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Meeting’s agenda AOB: scrap it or use it?

Posted by Paul Neefjes on 27 October, 2016

group-of-people-meeting

One of the nightmares of every chairperson has to be colleagues that squander huge amounts of time on the vaguest item on the meeting’s agenda – ‘any other business’ (AOB). No matter how tightly you manage the meeting, there are no rules for ‘any other business’. Before you know it, you’re embroiled in a discussion that nobody saw coming and for which nobody has prepared. That’s why in this blog we’ve gone back to the basics: what is the item AOB meant for anyway?



Parking or removal

Originally, AOB made it possible to introduce items for discussion that were not on the agenda. This was handy if the agenda was drawn up a long time in advance and new, current issues had to be discussed. And if items for discussion arose during the meeting, it was handy for the chairperson to park them in AOB. Unfortunately, in practice, AOB is often used to breathe new life into discussions that arose during the meeting. Colleagues who want to voice their opinion a second time, get the chance to do so in AOB! And that’s how AOB often becomes a recycling unit for the meeting.



3 tips for dealing with AOB quickly


If you don’t want to kick AOB off the agenda in your organisation, but you would like to deal with it quicker, the following tips may help you:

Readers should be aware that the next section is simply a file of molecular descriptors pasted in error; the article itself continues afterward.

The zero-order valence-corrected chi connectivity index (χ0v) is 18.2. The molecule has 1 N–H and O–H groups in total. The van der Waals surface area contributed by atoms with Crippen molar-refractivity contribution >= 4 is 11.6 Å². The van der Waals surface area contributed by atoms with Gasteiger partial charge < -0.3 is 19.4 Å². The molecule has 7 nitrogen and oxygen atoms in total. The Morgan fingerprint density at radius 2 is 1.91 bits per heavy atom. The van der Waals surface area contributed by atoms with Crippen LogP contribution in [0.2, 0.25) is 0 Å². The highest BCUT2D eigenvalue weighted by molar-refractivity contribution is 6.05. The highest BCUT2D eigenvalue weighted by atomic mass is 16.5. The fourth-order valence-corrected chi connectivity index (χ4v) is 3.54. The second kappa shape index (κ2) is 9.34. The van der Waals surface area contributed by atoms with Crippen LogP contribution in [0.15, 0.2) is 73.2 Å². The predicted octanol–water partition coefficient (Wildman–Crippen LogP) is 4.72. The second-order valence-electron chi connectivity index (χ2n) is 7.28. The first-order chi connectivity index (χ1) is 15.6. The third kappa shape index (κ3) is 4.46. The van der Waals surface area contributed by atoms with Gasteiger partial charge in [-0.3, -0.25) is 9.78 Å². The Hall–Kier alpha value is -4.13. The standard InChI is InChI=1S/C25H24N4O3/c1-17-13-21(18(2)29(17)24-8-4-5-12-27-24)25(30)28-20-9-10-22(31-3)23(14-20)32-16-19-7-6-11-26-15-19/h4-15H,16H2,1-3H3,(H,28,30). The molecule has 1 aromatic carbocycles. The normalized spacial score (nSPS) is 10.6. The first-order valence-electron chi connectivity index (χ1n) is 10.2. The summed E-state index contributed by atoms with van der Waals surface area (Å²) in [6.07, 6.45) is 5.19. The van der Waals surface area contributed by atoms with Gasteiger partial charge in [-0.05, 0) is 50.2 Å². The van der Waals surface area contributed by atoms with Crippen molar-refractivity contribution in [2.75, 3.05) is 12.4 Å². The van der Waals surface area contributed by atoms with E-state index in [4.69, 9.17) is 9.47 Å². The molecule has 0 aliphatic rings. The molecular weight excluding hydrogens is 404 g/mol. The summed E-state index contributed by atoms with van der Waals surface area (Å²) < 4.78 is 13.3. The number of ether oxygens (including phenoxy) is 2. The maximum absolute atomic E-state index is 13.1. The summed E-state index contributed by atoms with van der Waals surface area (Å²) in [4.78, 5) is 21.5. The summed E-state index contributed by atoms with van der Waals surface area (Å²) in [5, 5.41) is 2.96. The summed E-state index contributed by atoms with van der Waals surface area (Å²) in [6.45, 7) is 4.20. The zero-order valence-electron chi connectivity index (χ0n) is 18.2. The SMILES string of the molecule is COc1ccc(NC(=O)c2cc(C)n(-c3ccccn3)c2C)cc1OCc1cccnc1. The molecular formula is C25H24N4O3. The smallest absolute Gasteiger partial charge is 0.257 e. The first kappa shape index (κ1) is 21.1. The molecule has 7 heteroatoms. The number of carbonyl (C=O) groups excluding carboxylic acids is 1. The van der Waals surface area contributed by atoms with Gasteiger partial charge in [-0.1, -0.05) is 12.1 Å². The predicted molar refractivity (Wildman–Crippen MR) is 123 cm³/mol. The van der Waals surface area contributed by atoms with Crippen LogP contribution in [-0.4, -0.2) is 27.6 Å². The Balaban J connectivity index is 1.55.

Tip 1: Time limit

Let the chairperson assign a time limit to the item on the agenda. They know best how many items are parked in AOB during the meeting. If the chairperson thinks that the item should not take longer than five minutes to discuss, you’ll see that all the parked items are quickly dealt with.

Tip 2: Watch out for agenda items in disguise

At every meeting, you have colleagues who introduce an item under AOB that is actually an item on the agenda in disguise. This is where the chair has to intervene; they can ensure that the subject is postponed until the next meeting. If the issue is too urgent for that, the topic can better be discussed separately after the meeting with the colleagues for whom it is really important. This saves the other attendees a lot of time.

Tip 3: Don’t discuss subjects a second time

Sometimes attendees want to return to subjects that have already been discussed during the meeting. They try to re-introduce them through the backdoor – through AOB. Watch out for this sort of attempt, and don’t fall into the trap!

If you would like more tips for effective meetings, download or checklist here.

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